What I'm hearing you say is that this is not an equitable return. It's going to be a blanket-wide return. Am I understanding you correctly?
    What I'm saying is that the objective of this measure is to return all of the fuel charges collected by the sector and return them to the sector while maintaining the price signal. In order to maintain the price signal, the metric that has been used to redistribute the money is total farm expenses for each farm. We recognize that this means that what some farms will get in return is less than what they paid and that some farms may get a bit more. That is the nature of the approach that has been chosen.
    Again, it's different from an exemption. The intent of this credit is not to try to replicate what an exemption would do. It's just a different principle; it's a different approach.
    What is the thought process behind picking winners and losers, either by sector or by individual farms and their structures? I'm looking for the inherent fairness. Those are the questions that I'm being asked.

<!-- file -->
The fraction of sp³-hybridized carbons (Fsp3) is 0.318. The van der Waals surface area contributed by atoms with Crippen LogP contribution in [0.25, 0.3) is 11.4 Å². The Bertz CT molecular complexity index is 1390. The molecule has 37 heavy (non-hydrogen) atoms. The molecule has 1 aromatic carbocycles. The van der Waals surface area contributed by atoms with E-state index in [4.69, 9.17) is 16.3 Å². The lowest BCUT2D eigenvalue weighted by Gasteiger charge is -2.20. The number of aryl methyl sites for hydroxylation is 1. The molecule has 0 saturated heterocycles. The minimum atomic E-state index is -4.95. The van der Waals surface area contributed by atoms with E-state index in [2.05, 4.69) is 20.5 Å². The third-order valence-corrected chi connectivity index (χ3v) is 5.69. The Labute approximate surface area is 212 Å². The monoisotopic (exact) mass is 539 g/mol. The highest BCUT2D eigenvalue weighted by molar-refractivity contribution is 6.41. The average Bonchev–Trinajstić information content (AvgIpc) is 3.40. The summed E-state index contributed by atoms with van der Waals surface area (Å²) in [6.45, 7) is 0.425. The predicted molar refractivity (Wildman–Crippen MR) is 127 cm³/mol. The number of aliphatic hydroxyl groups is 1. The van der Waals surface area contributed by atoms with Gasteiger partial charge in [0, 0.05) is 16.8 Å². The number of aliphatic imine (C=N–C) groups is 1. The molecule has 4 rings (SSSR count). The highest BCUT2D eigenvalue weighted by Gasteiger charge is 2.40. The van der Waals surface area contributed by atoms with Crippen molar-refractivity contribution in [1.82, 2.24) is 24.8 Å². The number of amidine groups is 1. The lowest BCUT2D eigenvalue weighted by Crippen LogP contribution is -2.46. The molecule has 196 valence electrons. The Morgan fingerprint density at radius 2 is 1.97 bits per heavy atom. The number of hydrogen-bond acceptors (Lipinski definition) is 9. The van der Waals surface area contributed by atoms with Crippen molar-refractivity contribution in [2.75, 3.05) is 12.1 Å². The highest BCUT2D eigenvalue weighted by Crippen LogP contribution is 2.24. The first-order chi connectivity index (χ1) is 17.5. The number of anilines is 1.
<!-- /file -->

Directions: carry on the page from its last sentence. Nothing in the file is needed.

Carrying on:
Mr. Epp, we are at time.
    Mr. Jovanovic, if you want 20 seconds to take that, great. If not, we can move on.
    I'm not going to take this one in a few seconds, if you don't mind.
    Mr. Turnbull, it's over to you for six minutes.
    Thanks, Chair.
    Thanks to all of our witnesses for being here for this important conversation.
    Mr. Jovanovic, I'll start with you. You said in your opening remarks that a double payment could result from Bill C-234 getting passed in addition to having the rebates that have already been passed through Bill C-8. You said that this could come at a cost to households, if I'm not mistaken. I think that's what you said.
    Could you clarify what you meant by that?
    If more is being provided specifically to farming, it has to come from somewhere. Because the GGPPA legislation is such that all the proceeds received from the fuel charge is returned to the jurisdiction, in this case we know that about 90% is returned to individuals through the climate action incentive payments and the rest is used, in part, in this case, to give back to farms through this credit.
    If you give more to farmers, it has to come from somewhere, so it will be coming from climate action, basically resulting in lower climate action incentive payments to families. That's what it means.